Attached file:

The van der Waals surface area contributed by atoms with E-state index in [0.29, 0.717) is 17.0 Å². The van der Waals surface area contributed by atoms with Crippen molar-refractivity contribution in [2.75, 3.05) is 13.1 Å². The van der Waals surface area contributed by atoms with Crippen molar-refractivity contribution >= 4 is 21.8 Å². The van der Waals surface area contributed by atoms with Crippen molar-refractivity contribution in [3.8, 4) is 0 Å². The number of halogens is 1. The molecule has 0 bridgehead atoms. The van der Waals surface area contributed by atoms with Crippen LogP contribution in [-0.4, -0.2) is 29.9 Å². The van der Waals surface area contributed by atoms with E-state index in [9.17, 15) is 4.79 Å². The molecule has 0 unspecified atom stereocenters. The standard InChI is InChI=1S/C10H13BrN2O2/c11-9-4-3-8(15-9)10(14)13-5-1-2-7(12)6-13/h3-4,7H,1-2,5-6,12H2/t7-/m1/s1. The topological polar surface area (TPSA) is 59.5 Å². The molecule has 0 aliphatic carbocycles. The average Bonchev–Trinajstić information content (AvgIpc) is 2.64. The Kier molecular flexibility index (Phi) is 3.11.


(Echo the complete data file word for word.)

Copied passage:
The van der Waals surface area contributed by atoms with E-state index in [0.29, 0.717) is 17.0 Å². The van der Waals surface area contributed by atoms with Crippen molar-refractivity contribution in [2.75, 3.05) is 13.1 Å². The van der Waals surface area contributed by atoms with Crippen molar-refractivity contribution >= 4 is 21.8 Å². The van der Waals surface area contributed by atoms with Crippen molar-refractivity contribution in [3.8, 4) is 0 Å². The number of halogens is 1. The molecule has 0 bridgehead atoms. The van der Waals surface area contributed by atoms with Crippen LogP contribution in [-0.4, -0.2) is 29.9 Å². The van der Waals surface area contributed by atoms with E-state index in [9.17, 15) is 4.79 Å². The molecule has 0 unspecified atom stereocenters. The standard InChI is InChI=1S/C10H13BrN2O2/c11-9-4-3-8(15-9)10(14)13-5-1-2-7(12)6-13/h3-4,7H,1-2,5-6,12H2/t7-/m1/s1. The topological polar surface area (TPSA) is 59.5 Å². The molecule has 0 aliphatic carbocycles. The average Bonchev–Trinajstić information content (AvgIpc) is 2.64. The Kier molecular flexibility index (Phi) is 3.11.